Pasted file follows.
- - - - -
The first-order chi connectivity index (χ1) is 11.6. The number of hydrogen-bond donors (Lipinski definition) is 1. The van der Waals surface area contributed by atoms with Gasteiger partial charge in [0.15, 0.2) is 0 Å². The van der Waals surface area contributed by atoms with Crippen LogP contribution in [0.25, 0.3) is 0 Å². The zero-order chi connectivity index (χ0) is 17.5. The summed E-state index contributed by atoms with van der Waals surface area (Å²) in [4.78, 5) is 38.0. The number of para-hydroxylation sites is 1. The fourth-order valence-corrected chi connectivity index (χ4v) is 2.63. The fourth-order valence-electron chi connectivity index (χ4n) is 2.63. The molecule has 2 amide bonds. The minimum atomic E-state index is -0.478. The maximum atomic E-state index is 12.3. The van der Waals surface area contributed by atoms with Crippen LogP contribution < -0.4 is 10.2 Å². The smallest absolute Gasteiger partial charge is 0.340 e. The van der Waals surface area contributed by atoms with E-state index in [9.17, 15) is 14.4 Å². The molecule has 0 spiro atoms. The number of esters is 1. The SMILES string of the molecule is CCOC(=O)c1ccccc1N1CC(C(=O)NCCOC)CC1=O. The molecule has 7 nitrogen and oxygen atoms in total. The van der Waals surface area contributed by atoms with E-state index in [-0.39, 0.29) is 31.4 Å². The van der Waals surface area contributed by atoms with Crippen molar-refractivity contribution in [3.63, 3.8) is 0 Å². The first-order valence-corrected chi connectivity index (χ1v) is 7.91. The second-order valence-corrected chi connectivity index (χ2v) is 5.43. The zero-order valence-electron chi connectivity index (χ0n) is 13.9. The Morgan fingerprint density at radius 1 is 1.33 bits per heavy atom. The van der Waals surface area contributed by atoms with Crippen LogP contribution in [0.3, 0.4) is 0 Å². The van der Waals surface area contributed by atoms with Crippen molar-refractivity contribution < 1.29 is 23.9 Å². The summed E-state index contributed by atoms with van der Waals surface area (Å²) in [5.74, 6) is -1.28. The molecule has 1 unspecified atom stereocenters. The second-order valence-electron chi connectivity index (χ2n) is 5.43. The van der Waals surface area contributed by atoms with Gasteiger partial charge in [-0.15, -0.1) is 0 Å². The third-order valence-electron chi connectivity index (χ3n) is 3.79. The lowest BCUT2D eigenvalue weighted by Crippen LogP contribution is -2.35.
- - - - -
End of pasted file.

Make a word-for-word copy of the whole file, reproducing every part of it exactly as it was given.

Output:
The first-order chi connectivity index (χ1) is 11.6. The number of hydrogen-bond donors (Lipinski definition) is 1. The van der Waals surface area contributed by atoms with Gasteiger partial charge in [0.15, 0.2) is 0 Å². The van der Waals surface area contributed by atoms with Crippen LogP contribution in [0.25, 0.3) is 0 Å². The zero-order chi connectivity index (χ0) is 17.5. The summed E-state index contributed by atoms with van der Waals surface area (Å²) in [4.78, 5) is 38.0. The number of para-hydroxylation sites is 1. The fourth-order valence-corrected chi connectivity index (χ4v) is 2.63. The fourth-order valence-electron chi connectivity index (χ4n) is 2.63. The molecule has 2 amide bonds. The minimum atomic E-state index is -0.478. The maximum atomic E-state index is 12.3. The van der Waals surface area contributed by atoms with Crippen LogP contribution < -0.4 is 10.2 Å². The smallest absolute Gasteiger partial charge is 0.340 e. The van der Waals surface area contributed by atoms with E-state index in [9.17, 15) is 14.4 Å². The molecule has 0 spiro atoms. The number of esters is 1. The SMILES string of the molecule is CCOC(=O)c1ccccc1N1CC(C(=O)NCCOC)CC1=O. The molecule has 7 nitrogen and oxygen atoms in total. The van der Waals surface area contributed by atoms with E-state index in [-0.39, 0.29) is 31.4 Å². The van der Waals surface area contributed by atoms with Crippen molar-refractivity contribution in [3.63, 3.8) is 0 Å². The first-order valence-corrected chi connectivity index (χ1v) is 7.91. The second-order valence-corrected chi connectivity index (χ2v) is 5.43. The zero-order valence-electron chi connectivity index (χ0n) is 13.9. The Morgan fingerprint density at radius 1 is 1.33 bits per heavy atom. The van der Waals surface area contributed by atoms with Crippen LogP contribution in [0.3, 0.4) is 0 Å². The van der Waals surface area contributed by atoms with Crippen molar-refractivity contribution < 1.29 is 23.9 Å². The summed E-state index contributed by atoms with van der Waals surface area (Å²) in [5.74, 6) is -1.28. The molecule has 1 unspecified atom stereocenters. The second-order valence-electron chi connectivity index (χ2n) is 5.43. The van der Waals surface area contributed by atoms with Gasteiger partial charge in [-0.15, -0.1) is 0 Å². The third-order valence-electron chi connectivity index (χ3n) is 3.79. The lowest BCUT2D eigenvalue weighted by Crippen LogP contribution is -2.35.